NFL, MLB scouts break down Kyler Murray's big decision: 'He can be a star'

MIAMI GARDENS, Fla. – In Kyler Murray’s first year as a full-time starting quarterback, he completed nearly 71 percent of his passes, threw 40 touchdown passes and won the Heisman Trophy. He also asserted himself as perhaps the most intriguing character in the sport, as his potential decision between the NFL draft and fulfilling his contract with the Oakland Athletics looms large over the sports landscape.

Murray signed a $4.66 million contract with the A’s after getting drafted No. 9 overall in the Major League Baseball draft this summer. Both he and his agent insist that his current plan is to join the A’s immediately after this football season ends, as the organization was gracious enough to allow him a one-season football experiment as a gesture of good faith.

But as No. 4 Oklahoma marched to a Big 12 championship and braces to play No. 1 Alabama in the College Football Playoff on Saturday, there’s an increasing feeling in NFL circles that Murray may attempt to be the next Baker Mayfield before he tries to be the next Mookie Betts. At 5-foot-9 and 180 pounds, his size would make him an anomaly at the quarterback position in the NFL. But it’s hard to ignore the production, arm talent or evolving NFL schemes that cater to his skill set.

Scroll to continue with content
Ad

The ambiguity surrounding Murray’s future may best be summed up by this cryptic quote from Oklahoma coach Lincoln Riley on Thursday.

“I don’t know,” he said when asked about what is star quarterback will do next. “I don’t know. I can see it going either way, honestly. I just want him to do what makes him happy.”

Somewhere around midseason, officials at Oklahoma told NFL scouts to be sure to evaluate Murray as they went through. The scouts all knew he’d signed his lucrative deal with the A’s, but that was the first tangible sign the door for football remained open. And he certainly hasn’t shut it, as his open-ended comments at Orange Bowl media day indicated.

“It’s never bad to have options,” he said, adding later, “I’ve always felt like I can play in the NFL.”

He summed up his precipitous football rise and resulting conundrum this way: “Nobody expected it. So now it’s kind of like, what do you do?”

Heisman Trophy winner Kyler Murray and the Sooners face the vaunted Crimson Tide in the Orange Bowl on Saturday. (AP)
Heisman Trophy winner Kyler Murray and the Sooners face the vaunted Crimson Tide in the Orange Bowl on Saturday. (AP)

Declaring for the NFL draft comes with complications. He’d have to pay back his hefty baseball bonus, and declaring for the draft would essentially end this initial foray into baseball, as it’s the understanding of NFL front offices that he’d have to choose one or the other in the near future and can’t straddle both because of his signed deal with the A’s.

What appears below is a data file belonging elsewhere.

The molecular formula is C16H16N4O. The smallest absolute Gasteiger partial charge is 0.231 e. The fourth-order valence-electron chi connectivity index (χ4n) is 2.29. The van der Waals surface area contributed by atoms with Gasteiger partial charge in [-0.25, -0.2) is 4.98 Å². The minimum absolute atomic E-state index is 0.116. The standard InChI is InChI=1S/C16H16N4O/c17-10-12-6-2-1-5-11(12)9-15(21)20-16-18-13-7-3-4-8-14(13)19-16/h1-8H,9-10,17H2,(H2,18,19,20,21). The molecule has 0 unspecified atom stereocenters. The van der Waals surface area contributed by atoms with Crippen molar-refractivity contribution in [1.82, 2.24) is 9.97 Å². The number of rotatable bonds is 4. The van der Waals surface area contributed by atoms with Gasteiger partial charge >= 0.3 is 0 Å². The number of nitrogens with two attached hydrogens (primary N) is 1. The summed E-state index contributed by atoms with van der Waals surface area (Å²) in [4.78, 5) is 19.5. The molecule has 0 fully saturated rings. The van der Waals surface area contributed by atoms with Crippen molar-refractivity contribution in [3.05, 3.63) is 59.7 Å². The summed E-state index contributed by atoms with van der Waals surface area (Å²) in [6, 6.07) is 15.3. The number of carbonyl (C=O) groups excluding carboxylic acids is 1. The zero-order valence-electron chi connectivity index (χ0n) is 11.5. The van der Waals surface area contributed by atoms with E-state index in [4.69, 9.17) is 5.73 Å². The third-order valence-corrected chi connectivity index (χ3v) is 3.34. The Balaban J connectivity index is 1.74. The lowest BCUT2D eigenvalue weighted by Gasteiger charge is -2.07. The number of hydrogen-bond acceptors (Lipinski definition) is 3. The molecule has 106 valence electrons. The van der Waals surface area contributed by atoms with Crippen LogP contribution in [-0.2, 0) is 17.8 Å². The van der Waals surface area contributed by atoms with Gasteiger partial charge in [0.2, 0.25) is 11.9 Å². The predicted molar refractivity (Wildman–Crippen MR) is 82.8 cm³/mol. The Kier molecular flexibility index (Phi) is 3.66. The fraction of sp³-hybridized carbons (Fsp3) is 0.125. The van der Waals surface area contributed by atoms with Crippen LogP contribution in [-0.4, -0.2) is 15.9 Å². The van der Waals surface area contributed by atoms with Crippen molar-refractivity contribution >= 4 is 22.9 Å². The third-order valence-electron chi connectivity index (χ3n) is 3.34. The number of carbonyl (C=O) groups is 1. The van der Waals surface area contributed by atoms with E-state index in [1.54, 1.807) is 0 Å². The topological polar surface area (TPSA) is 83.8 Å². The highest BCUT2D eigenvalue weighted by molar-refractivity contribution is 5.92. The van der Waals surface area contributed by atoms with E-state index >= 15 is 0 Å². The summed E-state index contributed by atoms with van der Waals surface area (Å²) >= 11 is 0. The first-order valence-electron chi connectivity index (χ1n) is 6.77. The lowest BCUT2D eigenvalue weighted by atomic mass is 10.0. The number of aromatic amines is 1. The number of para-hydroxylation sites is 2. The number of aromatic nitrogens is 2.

Scouts in both sports told Yahoo Sports that many signs point away from baseball.

“I think he’s going to play football,” said an NFL scout who goes through Oklahoma. “I think he wants to play football. If it’s equal or he liked baseball better, why would he have played this year? I truly think he loves playing football.”

Baseball scouts are generally skeptical he’ll stick with the sport because the allure of being a star quarterback potentially outweighs their perception of his desire for baseball.

“I love him,” an MLB scout told Jeff Passan of Yahoo Sports. “He can be a star. Plus speed, good raw power, legitimate center fielder. But he’s so far behind the curve because of football, it’s going to take longer for him to develop. And I really wonder if the football bug is too strong for him to say no.”

The football projections contrast strongly with the sentiments of his baseball agent, Scott Boras, who told Passan on Thursday: “He’s very loyal to the A’s for allowing him to achieve this in college and give him the guarantee of $5 million. That is something that was very important to Kyler and his family. He has every intention of playing baseball. He’s going to be at spring training with the Oakland A’s on Feb. 10.”

To put that in context, it’s rare for players in their post-draft year to go to major league camp. Murray is not going to be working out for NFL teams, Boras said, and intends to transition into baseball training immediately upon the conclusion of the football season. That means NFL teams couldn’t quiz him in person or see his tiny frame up close.

As the weeks have passed and the yardage totals have pinballed, the volume of the questions over what Murray will do has increased. Does he play football, with a higher salary ceiling for his position but a greater injury risk? Or does he play baseball, which has already guaranteed him nearly $5 million but also could come with a lengthy minor-league stay.